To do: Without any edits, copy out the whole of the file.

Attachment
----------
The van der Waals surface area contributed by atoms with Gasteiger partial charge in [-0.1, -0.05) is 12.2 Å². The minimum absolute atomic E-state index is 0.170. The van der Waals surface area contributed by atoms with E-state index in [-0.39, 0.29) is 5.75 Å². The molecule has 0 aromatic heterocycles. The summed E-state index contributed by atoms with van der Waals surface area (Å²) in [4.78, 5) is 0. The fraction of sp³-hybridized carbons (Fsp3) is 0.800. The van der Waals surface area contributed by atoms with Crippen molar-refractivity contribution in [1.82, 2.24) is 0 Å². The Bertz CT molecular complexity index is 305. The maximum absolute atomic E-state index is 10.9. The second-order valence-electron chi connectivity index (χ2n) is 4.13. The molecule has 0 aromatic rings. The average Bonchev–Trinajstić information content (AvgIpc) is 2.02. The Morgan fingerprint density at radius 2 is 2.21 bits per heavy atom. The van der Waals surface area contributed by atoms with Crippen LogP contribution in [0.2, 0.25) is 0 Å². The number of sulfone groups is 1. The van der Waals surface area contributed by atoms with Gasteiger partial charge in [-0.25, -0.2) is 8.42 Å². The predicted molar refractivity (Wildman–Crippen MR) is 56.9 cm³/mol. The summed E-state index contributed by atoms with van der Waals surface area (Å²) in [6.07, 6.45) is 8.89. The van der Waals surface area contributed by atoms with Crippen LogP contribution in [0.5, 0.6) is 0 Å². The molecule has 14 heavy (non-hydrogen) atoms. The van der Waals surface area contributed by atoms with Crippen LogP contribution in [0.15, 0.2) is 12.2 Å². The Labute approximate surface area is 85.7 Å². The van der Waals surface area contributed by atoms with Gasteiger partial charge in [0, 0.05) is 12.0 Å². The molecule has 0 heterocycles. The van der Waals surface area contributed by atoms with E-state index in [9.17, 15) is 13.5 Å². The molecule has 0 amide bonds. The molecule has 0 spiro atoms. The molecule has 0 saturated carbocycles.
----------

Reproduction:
The van der Waals surface area contributed by atoms with Gasteiger partial charge in [-0.1, -0.05) is 12.2 Å². The minimum absolute atomic E-state index is 0.170. The van der Waals surface area contributed by atoms with E-state index in [-0.39, 0.29) is 5.75 Å². The molecule has 0 aromatic heterocycles. The summed E-state index contributed by atoms with van der Waals surface area (Å²) in [4.78, 5) is 0. The fraction of sp³-hybridized carbons (Fsp3) is 0.800. The van der Waals surface area contributed by atoms with Crippen molar-refractivity contribution in [1.82, 2.24) is 0 Å². The Bertz CT molecular complexity index is 305. The maximum absolute atomic E-state index is 10.9. The second-order valence-electron chi connectivity index (χ2n) is 4.13. The molecule has 0 aromatic rings. The average Bonchev–Trinajstić information content (AvgIpc) is 2.02. The Morgan fingerprint density at radius 2 is 2.21 bits per heavy atom. The van der Waals surface area contributed by atoms with Crippen LogP contribution in [0.2, 0.25) is 0 Å². The number of sulfone groups is 1. The van der Waals surface area contributed by atoms with Gasteiger partial charge in [-0.25, -0.2) is 8.42 Å². The predicted molar refractivity (Wildman–Crippen MR) is 56.9 cm³/mol. The summed E-state index contributed by atoms with van der Waals surface area (Å²) in [6.07, 6.45) is 8.89. The van der Waals surface area contributed by atoms with Crippen LogP contribution in [0.5, 0.6) is 0 Å². The molecule has 14 heavy (non-hydrogen) atoms. The van der Waals surface area contributed by atoms with Crippen LogP contribution in [0.15, 0.2) is 12.2 Å². The Labute approximate surface area is 85.7 Å². The van der Waals surface area contributed by atoms with Gasteiger partial charge in [0, 0.05) is 12.0 Å². The molecule has 0 heterocycles. The van der Waals surface area contributed by atoms with E-state index in [9.17, 15) is 13.5 Å². The molecule has 0 amide bonds. The molecule has 0 spiro atoms. The molecule has 0 saturated carbocycles.